Everything Isn’t Awesome RIP Happiness

An authoritarian society is typically seen as a dictatorship, in part because most of the typical authoritarian leaders enforce some form of fascism or communism, as seen with Adolf Hitler, Benito Mussolini, and Joseph Stalin to name a few. Another authoritarian political leader that can be added to the list is President Business from The Lego Movie. President Business’s use of hegemonic leadership as the monopolizing antagonist of the The Lego Movie is used as a plot device to gain power over the citizens of the Lego Universe.

Tony Bennett, (1986) defines class hegemony as “a dynamic and shifting relationship of social subordination, which operates in two directions,” (Bennett, 1986). President Business is the CEO of Octan, an ambiguously described corporation that owns everything. Octan provides everything for the citizens of the Lego World to be comfortable, employing them, and creating a safe life for them, despite taking full advantage of the company’s monopoly on all markets, from coffee to television. A commercial for “Taco Tuesday” explicitly says, in an ominous tone, that he will put the citizen’s “to sleep,” obviously meaning death. Immediately following, Business distracts the audience with a television show – owned by Octan – called “Where Are My Pants?”

Although the President is overtly explaining the abuse of his power, none of the citizens question what’s going on because he is providing for them. This is an example of the exchange of power between the bourgeois and the aristocratic. Another, similar, form of hegemony is are the builders. In a comparable way, Octan is providing jobs for all these working-class citizens, and in return, Octan is providing for them. There is no reason for the builders to ever have to think, because, as the Oscar-nominated song says, everything is awesome (although that song is more of a commentary on fascism rather than hegemony).

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This hegemony is strain and challenged when Emmett discovers the MasterBuilders – people who can build anything from their own imagination, without instructions – beyond the wall of his world. In Bennett’s definition of hegemony, it is required of a subordinated. The MasterBuilders were the only people who opposed this subordination, disrupting the relationship between President Business and the builders.

Part of the movie’s humor is how unambiguously authoritarian President Business is. One of the aspects of the movies that does so is the Micro-Managers. At the climax of the movie, as Taco Tuesday commences, President Business releases his Micro-Managers to control every aspect of the Lego Universe takeover. The very name “Micro-Managers” is a play on the blindness that the builders are living in, referring to the overbearing nature of the authoritarian government enforced by President Business.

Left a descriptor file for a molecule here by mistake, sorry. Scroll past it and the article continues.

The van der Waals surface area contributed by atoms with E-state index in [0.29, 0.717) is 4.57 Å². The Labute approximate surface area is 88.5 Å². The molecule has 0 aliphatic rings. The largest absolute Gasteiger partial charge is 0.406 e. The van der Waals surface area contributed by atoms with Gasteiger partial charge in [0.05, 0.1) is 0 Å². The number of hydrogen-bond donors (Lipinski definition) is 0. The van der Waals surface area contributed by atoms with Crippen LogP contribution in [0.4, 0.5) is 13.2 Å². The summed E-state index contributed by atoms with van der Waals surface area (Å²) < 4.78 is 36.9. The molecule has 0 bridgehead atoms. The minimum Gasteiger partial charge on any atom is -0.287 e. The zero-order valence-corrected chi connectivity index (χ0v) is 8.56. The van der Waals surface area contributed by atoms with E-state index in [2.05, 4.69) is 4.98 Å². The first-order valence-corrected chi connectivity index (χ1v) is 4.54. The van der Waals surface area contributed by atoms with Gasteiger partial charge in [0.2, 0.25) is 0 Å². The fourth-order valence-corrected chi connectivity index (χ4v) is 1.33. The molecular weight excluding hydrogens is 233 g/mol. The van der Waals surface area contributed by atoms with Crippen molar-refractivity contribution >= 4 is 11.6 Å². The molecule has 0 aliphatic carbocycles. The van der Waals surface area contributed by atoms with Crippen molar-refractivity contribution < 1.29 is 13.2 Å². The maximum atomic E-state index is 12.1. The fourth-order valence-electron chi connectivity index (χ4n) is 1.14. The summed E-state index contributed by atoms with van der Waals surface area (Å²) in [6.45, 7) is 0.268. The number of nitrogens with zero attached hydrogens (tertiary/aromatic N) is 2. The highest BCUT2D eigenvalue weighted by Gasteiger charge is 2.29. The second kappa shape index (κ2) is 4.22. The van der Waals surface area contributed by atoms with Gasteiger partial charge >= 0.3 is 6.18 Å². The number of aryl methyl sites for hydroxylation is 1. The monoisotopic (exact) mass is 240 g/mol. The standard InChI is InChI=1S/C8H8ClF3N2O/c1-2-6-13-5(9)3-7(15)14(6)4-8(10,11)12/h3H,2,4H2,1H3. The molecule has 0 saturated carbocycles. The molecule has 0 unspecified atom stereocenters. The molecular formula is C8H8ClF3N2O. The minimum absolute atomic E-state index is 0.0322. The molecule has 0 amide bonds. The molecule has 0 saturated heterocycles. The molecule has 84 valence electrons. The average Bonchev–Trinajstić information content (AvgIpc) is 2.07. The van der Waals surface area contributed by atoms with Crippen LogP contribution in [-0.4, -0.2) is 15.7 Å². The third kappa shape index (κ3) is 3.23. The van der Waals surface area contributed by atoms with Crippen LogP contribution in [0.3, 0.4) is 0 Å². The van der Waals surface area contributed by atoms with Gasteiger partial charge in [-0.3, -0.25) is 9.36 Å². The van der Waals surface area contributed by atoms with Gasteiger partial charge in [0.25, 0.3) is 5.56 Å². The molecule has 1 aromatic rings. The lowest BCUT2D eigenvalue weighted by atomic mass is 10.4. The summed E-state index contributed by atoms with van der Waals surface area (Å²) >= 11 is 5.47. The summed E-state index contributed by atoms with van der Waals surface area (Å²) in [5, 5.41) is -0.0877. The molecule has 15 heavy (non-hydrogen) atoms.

The blindness transcends into the daily lives of the builders and how they, not only work, but go about life. Each builder is given a “Guide to Being Awesome,” which is essentially a handbook for how they interact with others and conduct and activity, without any emotions or opinions attached. In addition, when Wyldstyle/Lucy breaks him out of the literal bubble he’s been living in, Emmett cannot function without instructions. Everything that he knows requires instructions, going beyond just building. Through these instructions, President Business has created the bubble that the builders live in, both literally and figuratively. Although the instructions are seen from the outside as negative and oppressive, this is a form of hegemony. The instructions, and the bubble as a whole, create a safe life for the builders and citizens of the Lego Universe, exhibiting the give and take aspect of hegemony.

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Outside of the Lego Universe, the audience is taken to the real world where that relationship between the builders and President Business is mirrored in a father and son relationship. In the same way that President Business provided for the builders, the father provides for his son, with restrictions, just as President Business has for his people. As the son plays with his father’s lego display, creating the film’s narrative, he is combatting his father’s restrictions, requiring his father to use Krazy Glue (formerly known as “Kragle” in the Lego Universe) to impede on his son’s imagination – a direct exemplification of the oppression in the Lego Universe. This mirroring in the real world reveals truths about our society, that hegemony is an ideology that embeds itself in aspects beyond national government.

In brief, the government exhibited in the Lego Universe is hegemonic. Through the various aspects of the films, including monopolizing corporations, brainwashing media, and explicit oppression, President Business heavily influences the minds of the citizens of the Lego Universe. The subordination of the bourgeois displayed a give-and-take relationship with the aristocracy by supplying work in exchange for security. With the help of the MasterBuilders, exiled to worlds outside of President Business’s, Emmett shatters the disparity between the relegated and their superiors.

 

References

Bennett, Tony. POPULAR CULTURE AND THE “TURN TO GRAMSCI” Digital image. N.p., n.d. Web. 3 Oct. 2016.

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